In this crystal growing method, the SiC surface is made flat and clean while the steps thereon are controlled, and then the process of irradiating the surface with Si or Ga. Then it is heated at least once under high vacuum, followed by the growth of a Group III nitride. As a result, the amount of oxygen remaining on the SiC surface can be minimized, and a SiC/Group III nitride with good interface can be formed.
The invention also provides a crystal growing method comprising the steps of: forming a flat and clean SiC surface; and growing a Group III nitride under high vacuum, wherein a Group III element is fed before nitrogen is fed.
In this method, because nitrogen is fed after the Group III element has been fed onto the clean SiC surface, the formation of a nitride layer or an excess Si—N bond due to the reaction of Si and nitrogen on the SiC surface can be prevented. Further, the preceding supply of the Group III element onto the SiC surface helps to reduce the instability at the interface, so that two-dimensional layer-by-layer growth can be realized with good reproducibility.
In another aspect, the invention provides a crystal growing method comprising the steps of: forming a flat and clean SiC surface; growing a Group III nitride under high vacuum, wherein a surface control element for forming a surface control layer for controlling the mode of crystal growth of said Group III nitride on the SiC surface is fed; and feeding a Group III element and nitrogen, followed by the termination of the feeding of said surface control element. Preferably, the surface control element is Ga or In.
By thus feeding the Group III element and nitrogen after the feeding of the surface control element, the formation of a nitride layer of Si or the like on the SiC surface can be prevented regardless of the order of feeding of the Group III element and nitrogen. As a result, a good interface can be formed and the need to control the order of feeding of the Group III element and nitrogen can be eliminated.
In yet another aspect of the invention, the invention provides a crystal growing method comprising the steps of: controlling the SiC surface to acquire a step-terrace structure that is flat on the atomic level; and removing an oxide film from the surface in an atmosphere of reduced oxygen partial pressure and then growing a Group III nitride. In this method, the re-adsorption of oxygen after the step of removing the surface oxide film can be prevented, so that a good-quality single crystal can be formed even without performing a surface oxide-film removing process via Ga irradiation or heating prior to the growth of the Group III nitride.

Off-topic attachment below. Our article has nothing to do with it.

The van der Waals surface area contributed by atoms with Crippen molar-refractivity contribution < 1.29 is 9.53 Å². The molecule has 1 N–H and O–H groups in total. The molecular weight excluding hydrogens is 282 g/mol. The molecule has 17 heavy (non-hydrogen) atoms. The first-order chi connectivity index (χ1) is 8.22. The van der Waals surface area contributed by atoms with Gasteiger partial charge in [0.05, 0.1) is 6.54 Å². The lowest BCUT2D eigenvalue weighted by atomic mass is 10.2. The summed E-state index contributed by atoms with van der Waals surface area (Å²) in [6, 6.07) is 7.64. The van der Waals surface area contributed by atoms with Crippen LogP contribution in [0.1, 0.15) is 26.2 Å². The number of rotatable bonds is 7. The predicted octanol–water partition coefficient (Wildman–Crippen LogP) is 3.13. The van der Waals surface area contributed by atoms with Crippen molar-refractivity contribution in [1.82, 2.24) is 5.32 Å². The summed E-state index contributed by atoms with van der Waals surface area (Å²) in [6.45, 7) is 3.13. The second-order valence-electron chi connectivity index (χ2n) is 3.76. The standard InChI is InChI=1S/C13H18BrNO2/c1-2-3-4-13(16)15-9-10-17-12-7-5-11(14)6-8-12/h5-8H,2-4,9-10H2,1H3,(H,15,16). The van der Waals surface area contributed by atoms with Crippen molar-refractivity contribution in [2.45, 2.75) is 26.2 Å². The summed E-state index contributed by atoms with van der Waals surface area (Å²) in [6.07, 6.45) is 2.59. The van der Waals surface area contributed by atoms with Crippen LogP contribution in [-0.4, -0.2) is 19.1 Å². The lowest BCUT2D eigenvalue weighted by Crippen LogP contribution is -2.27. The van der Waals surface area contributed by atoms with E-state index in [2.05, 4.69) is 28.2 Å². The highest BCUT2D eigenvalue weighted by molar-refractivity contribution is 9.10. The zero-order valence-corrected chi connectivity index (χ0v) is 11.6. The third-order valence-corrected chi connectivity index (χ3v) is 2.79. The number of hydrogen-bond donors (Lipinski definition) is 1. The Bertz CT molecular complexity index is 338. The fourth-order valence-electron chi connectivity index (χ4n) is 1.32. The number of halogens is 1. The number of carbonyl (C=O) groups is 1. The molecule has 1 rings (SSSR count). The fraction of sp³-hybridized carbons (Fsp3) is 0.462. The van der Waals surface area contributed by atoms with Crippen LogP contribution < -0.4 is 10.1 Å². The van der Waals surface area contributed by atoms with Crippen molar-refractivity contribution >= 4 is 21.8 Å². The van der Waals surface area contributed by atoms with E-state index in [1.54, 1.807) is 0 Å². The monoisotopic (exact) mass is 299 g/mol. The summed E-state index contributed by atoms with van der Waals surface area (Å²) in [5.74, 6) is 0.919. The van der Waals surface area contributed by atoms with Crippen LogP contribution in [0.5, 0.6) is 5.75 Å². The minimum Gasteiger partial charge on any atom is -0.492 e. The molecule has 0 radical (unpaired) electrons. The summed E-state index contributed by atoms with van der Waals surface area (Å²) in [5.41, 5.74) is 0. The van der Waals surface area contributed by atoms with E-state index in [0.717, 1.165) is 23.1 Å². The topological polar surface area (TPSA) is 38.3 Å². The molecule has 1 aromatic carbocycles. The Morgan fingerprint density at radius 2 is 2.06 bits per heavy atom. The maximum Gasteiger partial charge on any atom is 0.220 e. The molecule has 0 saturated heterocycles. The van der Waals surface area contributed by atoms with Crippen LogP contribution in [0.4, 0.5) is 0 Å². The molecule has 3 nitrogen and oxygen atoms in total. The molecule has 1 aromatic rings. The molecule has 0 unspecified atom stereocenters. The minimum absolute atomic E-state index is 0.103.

In yet another aspect, the invention provides a stacked structure comprising: an SiC layer; a Group III nitride layer; and Ga atoms or In atoms remaining between said SiC layer and said Group III nitride layer.
The technique for growing Group III crystals on SiC according to embodiments of the invention will be described with reference to the drawings. The term “SiC surface” herein includes both the surface of a SiC substrate and the surface of a SiC layer deposited on different types of materials, such as a Si substrate and a sapphire substrate. The term “SiC substrate” also includes substrates on the surface of which SiC exists.
The term “Group III nitride” refers to nitrides containing N and at least one of Group III elements B, Al, Ga, or In. The nitrides may include elements other than N as the Group V element. They may also include not only compounds such as GaN or AlN, but also mixed crystals, such as AlxInyGa1-x-yN.
Initially, the crystal growth technique according to a first embodiment of the invention will be described with reference to the drawings.
In the following, the step of growing a crystal is described with reference to
Following the gas etching, the SiC substrate is taken out to the atmosphere. When the thus taken-out substrate was evaluated using an atomic force microscope, it was revealed that the substrate surface had a step-terrace structure, with the terrace surface being flat on the atomic level. The height of the steps was equal to 4 monolayers. It can be seen that by providing the surface of the SiC substrate with the aforementioned structure prior to the growth of the Group III nitride, one of the conditions for growing a high-quality structure can be satisfied.
Then, as shown in
As shown in